A little background. Paris is my passion. When I’m not in Paris, I love thinking and talking about it. But what I love about Paris may not be what you expect. In fact, when I started Paris Off Script, my husband said, Well, you certainly have something to offer because you have a unique way of seeing the city. That comment, by the way, did not start an argument!
Before I settled on the title page “Speaking of Paris,” I was going to call the blog Paris Perspectives. But honestly, doesn’t that sound a little dull? Mmm, I thought so, too. So I decided instead that I would just speak about Paris: about things I discover, about things I think about, about things I find interesting.
But I do have a perspective, a take that's different. I look for the uncommon in the commonplace. Scroll the Paris Off Script feed on Instagram (linked below) and you’ll see what I mean.
Which brings me to this photo of the Eiffel Tower, perhaps the most iconic “on script” symbol of Paris. So what’s up with that? Well, this. The day I took the picture—and by the way, all the photos I share are mine—I was poking around Montmartre putting the final touches on a new walking itinerary. I turned a corner and there it was! Now I’m not so cynical as to be immune to Paris’s Big Things. Those Big Things are pretty great. But the Big Things are only a part (a small part, I would argue) of what makes Paris the place that captures so many imaginations. What struck me as I rounded the bend, was how enormous the tower looked from where I was standing, a distance of 3.5 miles.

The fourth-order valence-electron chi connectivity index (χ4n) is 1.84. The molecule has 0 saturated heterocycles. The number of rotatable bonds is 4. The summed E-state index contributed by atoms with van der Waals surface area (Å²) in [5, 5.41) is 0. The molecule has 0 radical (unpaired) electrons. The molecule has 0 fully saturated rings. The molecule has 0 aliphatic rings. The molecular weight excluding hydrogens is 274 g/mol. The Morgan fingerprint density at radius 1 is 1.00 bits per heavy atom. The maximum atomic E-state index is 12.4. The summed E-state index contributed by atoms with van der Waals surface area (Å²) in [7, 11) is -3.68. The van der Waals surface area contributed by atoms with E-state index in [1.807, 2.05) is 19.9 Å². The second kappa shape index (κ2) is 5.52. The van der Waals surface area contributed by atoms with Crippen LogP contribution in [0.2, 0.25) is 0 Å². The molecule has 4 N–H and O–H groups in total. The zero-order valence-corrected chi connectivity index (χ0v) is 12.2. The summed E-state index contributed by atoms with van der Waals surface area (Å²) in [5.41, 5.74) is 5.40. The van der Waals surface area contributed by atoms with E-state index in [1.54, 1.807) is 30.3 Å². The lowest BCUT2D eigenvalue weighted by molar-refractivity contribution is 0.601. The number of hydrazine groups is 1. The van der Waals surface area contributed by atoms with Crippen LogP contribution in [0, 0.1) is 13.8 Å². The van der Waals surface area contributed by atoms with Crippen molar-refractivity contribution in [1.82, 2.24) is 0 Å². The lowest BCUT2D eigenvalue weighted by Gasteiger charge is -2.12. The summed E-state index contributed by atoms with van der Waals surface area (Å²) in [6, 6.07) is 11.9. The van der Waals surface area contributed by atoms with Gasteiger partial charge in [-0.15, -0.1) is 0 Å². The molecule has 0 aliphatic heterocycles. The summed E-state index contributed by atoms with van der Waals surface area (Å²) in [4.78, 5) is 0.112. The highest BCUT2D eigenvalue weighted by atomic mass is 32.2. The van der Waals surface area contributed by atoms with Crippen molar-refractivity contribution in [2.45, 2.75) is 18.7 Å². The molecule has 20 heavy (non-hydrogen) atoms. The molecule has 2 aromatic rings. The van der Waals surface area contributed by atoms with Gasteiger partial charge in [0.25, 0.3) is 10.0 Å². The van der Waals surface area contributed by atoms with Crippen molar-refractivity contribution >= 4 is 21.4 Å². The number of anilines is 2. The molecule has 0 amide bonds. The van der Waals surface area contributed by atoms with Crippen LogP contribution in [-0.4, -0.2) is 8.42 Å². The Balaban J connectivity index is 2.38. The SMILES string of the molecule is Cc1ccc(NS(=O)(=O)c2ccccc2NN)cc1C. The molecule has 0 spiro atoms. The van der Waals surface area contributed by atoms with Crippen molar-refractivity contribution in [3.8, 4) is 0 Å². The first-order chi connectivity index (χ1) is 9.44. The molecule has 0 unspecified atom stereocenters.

For me, that put the Eiffel Tower’s soaring height into a different perspective, certainly, and maybe a greater perspective, than standing right beside it. There were no crowds, no selfie-takers, and definitely no one accosting me with armloads of mini Eiffel Tower key chains. I had the view to myself; the crowds were all in front of Sacré Coeur, facing the basilica, taking pictures of themselves with the city in the background.
I stood there for several minutes, thinking and admiring the view, and then moved on.